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PLoS One. 2010 Jun 15;5(6):e11130. doi: 10.1371/journal.pone.0011130.

Effects of enriched physical and social environments on motor performance, associative learning, and hippocampal neurogenesis in mice.

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1
Division of Neurosciences, Pablo de Olavide University, Seville, Spain.

Abstract

We have studied the motor abilities and associative learning capabilities of adult mice placed in different enriched environments. Three-month-old animals were maintained for a month alone (AL), alone in a physically enriched environment (PHY), and, finally, in groups in the absence (SO) or presence (SOPHY) of an enriched environment. The animals' capabilities were subsequently checked in the rotarod test, and for classical and instrumental learning. The PHY and SOPHY groups presented better performances in the rotarod test and in the acquisition of the instrumental learning task. In contrast, no significant differences between groups were observed for classical eyeblink conditioning. The four groups presented similar increases in the strength of field EPSPs (fEPSPs) evoked at the hippocampal CA3-CA1 synapse across classical conditioning sessions, with no significant differences between groups. These trained animals were pulse-injected with bromodeoxyuridine (BrdU) to determine hippocampal neurogenesis. No significant differences were found in the number of NeuN/BrdU double-labeled neurons. We repeated the same BrdU study in one-month-old mice raised for an additional month in the above-mentioned four different environments. These animals were not submitted to rotarod or conditioned tests. Non-trained PHY and SOPHY groups presented more neurogenesis than the other two groups. Thus, neurogenesis seems to be related to physical enrichment at early ages, but not to learning acquisition in adult mice.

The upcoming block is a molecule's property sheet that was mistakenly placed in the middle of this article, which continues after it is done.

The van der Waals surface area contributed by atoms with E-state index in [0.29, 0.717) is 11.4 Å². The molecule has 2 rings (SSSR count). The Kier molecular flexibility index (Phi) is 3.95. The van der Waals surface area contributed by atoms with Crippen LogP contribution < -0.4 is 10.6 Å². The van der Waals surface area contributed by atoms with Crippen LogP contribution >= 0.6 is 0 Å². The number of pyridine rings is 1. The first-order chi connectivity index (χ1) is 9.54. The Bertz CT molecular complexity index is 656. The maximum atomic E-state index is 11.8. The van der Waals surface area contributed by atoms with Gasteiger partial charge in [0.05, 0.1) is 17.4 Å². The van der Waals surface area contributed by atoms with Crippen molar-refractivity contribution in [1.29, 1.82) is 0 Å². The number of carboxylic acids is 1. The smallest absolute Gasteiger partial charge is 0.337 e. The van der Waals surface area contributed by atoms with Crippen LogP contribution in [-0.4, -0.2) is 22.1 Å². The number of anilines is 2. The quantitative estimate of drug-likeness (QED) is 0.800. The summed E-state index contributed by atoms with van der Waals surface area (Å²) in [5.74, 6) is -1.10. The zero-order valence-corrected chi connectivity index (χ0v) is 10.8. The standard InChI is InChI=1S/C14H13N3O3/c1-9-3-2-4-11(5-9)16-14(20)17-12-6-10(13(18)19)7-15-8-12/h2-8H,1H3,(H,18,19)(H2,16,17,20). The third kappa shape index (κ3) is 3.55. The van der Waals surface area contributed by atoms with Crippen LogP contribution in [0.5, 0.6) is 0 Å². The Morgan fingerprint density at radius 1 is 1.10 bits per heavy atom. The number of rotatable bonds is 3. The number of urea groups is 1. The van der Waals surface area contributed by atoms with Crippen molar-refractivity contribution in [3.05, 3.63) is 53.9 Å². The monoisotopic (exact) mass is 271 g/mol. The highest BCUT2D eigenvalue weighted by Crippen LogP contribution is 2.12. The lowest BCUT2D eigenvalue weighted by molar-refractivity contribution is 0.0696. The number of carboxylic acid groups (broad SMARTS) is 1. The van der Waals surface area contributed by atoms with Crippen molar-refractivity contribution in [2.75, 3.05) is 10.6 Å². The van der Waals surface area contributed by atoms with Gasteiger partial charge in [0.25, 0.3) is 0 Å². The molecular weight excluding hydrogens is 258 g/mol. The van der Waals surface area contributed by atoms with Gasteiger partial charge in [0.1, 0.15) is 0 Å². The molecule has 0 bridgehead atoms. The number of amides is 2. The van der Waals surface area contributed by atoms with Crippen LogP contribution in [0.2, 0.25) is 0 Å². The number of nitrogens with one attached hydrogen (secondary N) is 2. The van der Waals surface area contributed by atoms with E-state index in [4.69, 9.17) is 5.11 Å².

PMID:
20559565
PMCID:
PMC2886110
DOI:
10.1371/journal.pone.0011130
[Indexed for MEDLINE]
Free PMC Article
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